(1) General Remarks
In picture, the importance of composition is not always recognized, since the painter can freely create object and setting. This is in contrast with the emphasis put in composition in the field of photography.
On the other hand, in architecture, there is no object or setting as the
elements of composition, and hence architects ignore composition in a different
sense. As a result, lack of understanding occurs between painter and architect.
This indifference is though to cause significant losses in artistic creations.
If new formative ideas created in the field of architecture are applied to the composition of picture, there is a possibility that great innovation would happen. In the times when wall pictures were of popular use, there used to be an understanding of the sense of interrelation between picture and architecture.
However, when canvas was created and painters started to handle their work
as their own personal belonging, this interrelation vanished away from
their pictorial sense. The separation between picture and architecture
starts this way, and an integrated view that united both began
In the meantime, in sculpture, there is no such an element as setting,
and the concept of composition is never present. However, if the sculptor
wants to incorporate in his work the place where his object stands, a setting
is formed and sculptural composition becomes possible.
||(2) The characteristics of Picture and Composition
As shown in the work part, the characteristic of picture that differs from
that of architecture or sculpture is its capacity to draw a three-dimensional
space into a two-dimensional plane. The choice to draw on the picture's
surface either a two-dimensional plane or a three-dimensional object determines
the nature of the picture.
If to express the three dimensionality of an object, one has to draw it
into the picture's surface. In this case, as textbook explains, canvas
is seen as a transparent screen. This is so called "perspective plan". If one is to express only the two-dimensional plane, everything that is
seen is dropped onto the plane. This is the " projection plan".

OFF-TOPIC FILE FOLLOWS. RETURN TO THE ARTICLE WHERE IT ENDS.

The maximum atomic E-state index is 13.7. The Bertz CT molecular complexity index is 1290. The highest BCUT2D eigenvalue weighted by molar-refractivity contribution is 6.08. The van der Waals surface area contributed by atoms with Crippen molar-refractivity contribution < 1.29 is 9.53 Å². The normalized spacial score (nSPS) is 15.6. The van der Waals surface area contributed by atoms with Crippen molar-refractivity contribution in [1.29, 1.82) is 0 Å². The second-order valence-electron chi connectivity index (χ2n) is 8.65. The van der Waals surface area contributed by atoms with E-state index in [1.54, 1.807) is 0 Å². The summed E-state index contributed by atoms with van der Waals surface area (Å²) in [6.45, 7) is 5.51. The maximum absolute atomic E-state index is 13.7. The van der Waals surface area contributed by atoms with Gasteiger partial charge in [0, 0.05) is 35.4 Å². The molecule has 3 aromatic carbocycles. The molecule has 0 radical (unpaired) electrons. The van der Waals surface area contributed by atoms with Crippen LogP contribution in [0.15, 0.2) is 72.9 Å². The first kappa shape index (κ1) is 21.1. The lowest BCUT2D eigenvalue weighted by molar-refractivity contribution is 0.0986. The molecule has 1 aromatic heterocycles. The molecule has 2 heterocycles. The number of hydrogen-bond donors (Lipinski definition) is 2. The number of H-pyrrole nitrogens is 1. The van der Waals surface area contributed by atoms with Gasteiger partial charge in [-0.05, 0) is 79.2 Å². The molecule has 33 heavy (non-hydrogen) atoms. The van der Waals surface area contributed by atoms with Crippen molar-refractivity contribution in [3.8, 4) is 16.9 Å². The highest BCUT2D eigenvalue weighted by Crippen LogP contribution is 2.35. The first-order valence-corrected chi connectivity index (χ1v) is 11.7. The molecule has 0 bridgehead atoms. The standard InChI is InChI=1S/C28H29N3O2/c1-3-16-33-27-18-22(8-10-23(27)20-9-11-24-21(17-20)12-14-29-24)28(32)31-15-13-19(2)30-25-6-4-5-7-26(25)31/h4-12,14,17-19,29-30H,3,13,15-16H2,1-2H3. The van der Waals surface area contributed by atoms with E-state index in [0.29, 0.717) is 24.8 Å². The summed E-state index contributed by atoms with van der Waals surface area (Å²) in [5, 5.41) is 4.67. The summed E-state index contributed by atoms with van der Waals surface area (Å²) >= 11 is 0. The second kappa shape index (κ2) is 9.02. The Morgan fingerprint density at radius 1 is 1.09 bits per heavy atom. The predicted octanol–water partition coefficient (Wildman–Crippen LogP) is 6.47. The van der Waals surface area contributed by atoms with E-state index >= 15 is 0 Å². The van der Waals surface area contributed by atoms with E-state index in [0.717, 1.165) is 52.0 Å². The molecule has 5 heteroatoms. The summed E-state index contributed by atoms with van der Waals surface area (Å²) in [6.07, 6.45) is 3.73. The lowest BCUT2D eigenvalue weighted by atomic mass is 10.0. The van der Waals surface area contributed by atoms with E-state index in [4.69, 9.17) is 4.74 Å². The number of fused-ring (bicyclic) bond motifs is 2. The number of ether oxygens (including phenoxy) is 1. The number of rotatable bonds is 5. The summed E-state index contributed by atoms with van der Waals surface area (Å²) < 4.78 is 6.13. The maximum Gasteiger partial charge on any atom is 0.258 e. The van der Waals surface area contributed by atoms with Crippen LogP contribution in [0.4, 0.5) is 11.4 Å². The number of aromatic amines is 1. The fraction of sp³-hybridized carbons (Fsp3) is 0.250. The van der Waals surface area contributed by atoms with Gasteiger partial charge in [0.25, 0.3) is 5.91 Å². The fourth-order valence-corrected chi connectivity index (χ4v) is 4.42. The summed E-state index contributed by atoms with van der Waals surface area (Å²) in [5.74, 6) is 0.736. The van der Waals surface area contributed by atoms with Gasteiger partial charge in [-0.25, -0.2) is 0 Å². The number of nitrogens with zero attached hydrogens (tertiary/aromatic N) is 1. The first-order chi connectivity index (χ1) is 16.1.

Thus, the composition is classified into two types: "perspective plan
type" and "projection plan type", according to the nature
of the picture.
In "perspective plan type" composition, the picture's surface
is considered as human's eye retina, which strictly reproduces the object
that is reflected in the vision. This is "perspective". As shown
in the work part, in Sato' work, canvas' surface represents the painter's
eye; hence "perspective plan type" being the only composition
In "projection plan type" composition, a picture's surface is
divorced from human's sight. This type of composition is often used in
abstraction picture. In the West, the two types of composition are clearly
distinguished, but it is not so in the East. In Japanese "Ukiyoe" which uses "projection plan type" composition, perspective is naturally used. (As it is well known, the ones that use the "perspective plan" are called "Ukie".)
"Projection plan" and "perspective plan" become the
frame of composition and divide the picture's surface into several areas.
Object and setting are placed in locations chosen by the painter within
the divided areas.
The locations created here are given specific meaning, both physically
and psychologically. By overlapping these meanings with the meaning of
the object and the setting, one can understand the various meanings of
the whole picture. To consider only the cultural meaning of the object is
not enough to understand the picture as a whole. It is necessary to relate
them with the meanings that the specific area created by the composition
However, it is impossible to attain a sufficient understanding of a picture
only with factors related to technical instruments such as line and color,
without an understanding of the composition that is derived from painter's
world-view. The most important thing here is the understanding of symbol operation (in a wide sense) that is peculiar to picture: this is what